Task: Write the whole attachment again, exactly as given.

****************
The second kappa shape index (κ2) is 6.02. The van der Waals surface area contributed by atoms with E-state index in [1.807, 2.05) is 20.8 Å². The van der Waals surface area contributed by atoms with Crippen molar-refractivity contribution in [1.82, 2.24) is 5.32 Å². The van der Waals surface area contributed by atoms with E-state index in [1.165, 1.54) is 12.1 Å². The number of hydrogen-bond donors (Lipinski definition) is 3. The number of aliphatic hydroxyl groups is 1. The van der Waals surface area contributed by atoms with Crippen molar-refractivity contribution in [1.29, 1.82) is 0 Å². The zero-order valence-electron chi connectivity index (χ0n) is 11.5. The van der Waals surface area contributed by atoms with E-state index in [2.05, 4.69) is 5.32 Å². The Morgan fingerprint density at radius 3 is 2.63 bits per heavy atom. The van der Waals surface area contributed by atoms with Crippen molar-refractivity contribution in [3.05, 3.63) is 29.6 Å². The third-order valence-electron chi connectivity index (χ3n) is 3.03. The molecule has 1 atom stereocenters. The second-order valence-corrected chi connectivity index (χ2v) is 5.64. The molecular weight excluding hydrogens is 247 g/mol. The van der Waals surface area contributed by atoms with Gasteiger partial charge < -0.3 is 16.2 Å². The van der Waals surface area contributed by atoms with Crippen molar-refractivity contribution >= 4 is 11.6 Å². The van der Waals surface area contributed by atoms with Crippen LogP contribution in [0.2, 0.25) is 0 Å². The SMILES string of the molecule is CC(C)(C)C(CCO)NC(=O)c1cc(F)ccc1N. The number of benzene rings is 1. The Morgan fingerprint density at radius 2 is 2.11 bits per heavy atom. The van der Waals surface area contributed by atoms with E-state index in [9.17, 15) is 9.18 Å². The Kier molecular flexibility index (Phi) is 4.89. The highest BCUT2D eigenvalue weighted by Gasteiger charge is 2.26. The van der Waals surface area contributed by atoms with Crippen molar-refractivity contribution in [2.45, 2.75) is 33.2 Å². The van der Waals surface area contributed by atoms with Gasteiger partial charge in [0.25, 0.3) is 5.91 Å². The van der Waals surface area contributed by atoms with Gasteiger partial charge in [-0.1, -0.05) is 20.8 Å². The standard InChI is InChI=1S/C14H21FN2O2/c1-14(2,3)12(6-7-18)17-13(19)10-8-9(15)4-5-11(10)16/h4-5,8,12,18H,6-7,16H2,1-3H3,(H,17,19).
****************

The second kappa shape index (κ2) is 6.02. The van der Waals surface area contributed by atoms with E-state index in [1.807, 2.05) is 20.8 Å². The van der Waals surface area contributed by atoms with Crippen molar-refractivity contribution in [1.82, 2.24) is 5.32 Å². The van der Waals surface area contributed by atoms with E-state index in [1.165, 1.54) is 12.1 Å². The number of hydrogen-bond donors (Lipinski definition) is 3. The number of aliphatic hydroxyl groups is 1. The van der Waals surface area contributed by atoms with Crippen molar-refractivity contribution in [1.29, 1.82) is 0 Å². The zero-order valence-electron chi connectivity index (χ0n) is 11.5. The van der Waals surface area contributed by atoms with E-state index in [2.05, 4.69) is 5.32 Å². The Morgan fingerprint density at radius 3 is 2.63 bits per heavy atom. The van der Waals surface area contributed by atoms with Crippen molar-refractivity contribution in [3.05, 3.63) is 29.6 Å². The third-order valence-electron chi connectivity index (χ3n) is 3.03. The molecule has 1 atom stereocenters. The second-order valence-corrected chi connectivity index (χ2v) is 5.64. The molecular weight excluding hydrogens is 247 g/mol. The van der Waals surface area contributed by atoms with Gasteiger partial charge < -0.3 is 16.2 Å². The van der Waals surface area contributed by atoms with Crippen molar-refractivity contribution >= 4 is 11.6 Å². The van der Waals surface area contributed by atoms with Crippen LogP contribution in [0.2, 0.25) is 0 Å². The SMILES string of the molecule is CC(C)(C)C(CCO)NC(=O)c1cc(F)ccc1N. The number of benzene rings is 1. The Morgan fingerprint density at radius 2 is 2.11 bits per heavy atom. The van der Waals surface area contributed by atoms with E-state index in [9.17, 15) is 9.18 Å². The Kier molecular flexibility index (Phi) is 4.89. The highest BCUT2D eigenvalue weighted by Gasteiger charge is 2.26. The van der Waals surface area contributed by atoms with Crippen molar-refractivity contribution in [2.45, 2.75) is 33.2 Å². The van der Waals surface area contributed by atoms with Gasteiger partial charge in [0.25, 0.3) is 5.91 Å². The van der Waals surface area contributed by atoms with Gasteiger partial charge in [-0.1, -0.05) is 20.8 Å². The standard InChI is InChI=1S/C14H21FN2O2/c1-14(2,3)12(6-7-18)17-13(19)10-8-9(15)4-5-11(10)16/h4-5,8,12,18H,6-7,16H2,1-3H3,(H,17,19).